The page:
In both small and medium sized studios, background layout and posing is handled by the same person. The background layouts are done by one person or team and the posing by another. For the small studio with a limited amount of resources, the storyboard artist or the animator creates the layout and posing.
The backgrounds can be painted in the animation software or in an external software. On a small team, one person can handle the background painting and on a medium-sized team, there will probably be two people painting the backgrounds.
Paperless animation is usually one of the first steps done in Harmony. All of the drawings are created digitally, using a pen tablet to optimize work and drawing ability. Other than the digital aspect, the animation principles are not very different from classical animation. The animator will use the same animation styles and methods as would be used on paper–only the medium is changed.
When all of the animation is done and the drawing timing is completed through the exposure sheet or the Timeline view, the scene can proceed to the animation clean-up process.
The animation clean-up consists of transforming the rough paperless animation into cleaned, tied down and inked drawings. On a new layer, the clean-up artist will trace the animation following the official model pack (document containing all the official character, location/props design and colours). This step must be done very accurately.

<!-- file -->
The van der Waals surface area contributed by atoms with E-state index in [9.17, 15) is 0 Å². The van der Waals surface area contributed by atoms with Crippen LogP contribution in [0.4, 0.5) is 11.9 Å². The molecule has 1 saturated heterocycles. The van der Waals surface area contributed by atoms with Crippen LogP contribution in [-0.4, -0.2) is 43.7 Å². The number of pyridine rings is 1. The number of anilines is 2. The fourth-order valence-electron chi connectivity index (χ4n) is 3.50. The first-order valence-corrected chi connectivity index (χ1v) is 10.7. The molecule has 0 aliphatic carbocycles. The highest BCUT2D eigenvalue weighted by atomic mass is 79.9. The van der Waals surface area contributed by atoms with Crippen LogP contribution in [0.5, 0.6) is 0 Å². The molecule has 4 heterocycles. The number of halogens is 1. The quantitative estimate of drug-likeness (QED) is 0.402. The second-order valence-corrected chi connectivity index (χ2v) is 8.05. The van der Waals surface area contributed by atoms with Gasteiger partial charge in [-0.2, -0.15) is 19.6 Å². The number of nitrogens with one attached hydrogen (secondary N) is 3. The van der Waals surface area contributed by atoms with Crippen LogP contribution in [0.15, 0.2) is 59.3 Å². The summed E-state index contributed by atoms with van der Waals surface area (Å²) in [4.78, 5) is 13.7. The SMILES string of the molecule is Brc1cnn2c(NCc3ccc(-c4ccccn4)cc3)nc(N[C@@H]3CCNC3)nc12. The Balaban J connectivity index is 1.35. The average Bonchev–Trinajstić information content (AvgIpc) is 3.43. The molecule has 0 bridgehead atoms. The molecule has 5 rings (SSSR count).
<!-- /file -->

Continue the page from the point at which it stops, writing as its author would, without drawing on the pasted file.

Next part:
When the clean-up is over, the scene is passed along to the colourist for the ink and paint step.
Inking and Painting
At this point in the process, the colour models are ready and the drawings are scanned in and properly exposed. Using Harmony‘s optimized tools, the colourist can clean the scanned artwork and start applying colour to the different drawings. When the drawings are cleaned, as well as inked and painted, they are ready for compositing.
The ink and paint process is probably the longest digital step. It requires cleaning all of the drawings, inking lines and filling all of the colours on all drawings. The length of time this procedure takes depends on the complexity of the drawings; if there are a lot of details and lines to be inked, the colour step will be longer.
The compositor imports the coloured background, animatic reference and sound as required. Referring to the exposure sheet, animatic and animation, the compositor assembles all these elements and creates the camera moves and other necessary motions. Finally, the compositor adds any digital effects required by the scene. These can include tones, highlights and shadows. When the compositing is completed, the final step is the rendering.
Once the compositing is completed, the last step is to render the scene as a movie or an image sequence. Generally, the compositor will be the same person doing the render.
When all the scenes are rendered out, the user assembles them in an external application and adds sound to the project. The final effects and filter are added. The final step is to render out to the master and distribute it, unless there is dubbing to be done. Very often, the final transfer is done by an external post-production company.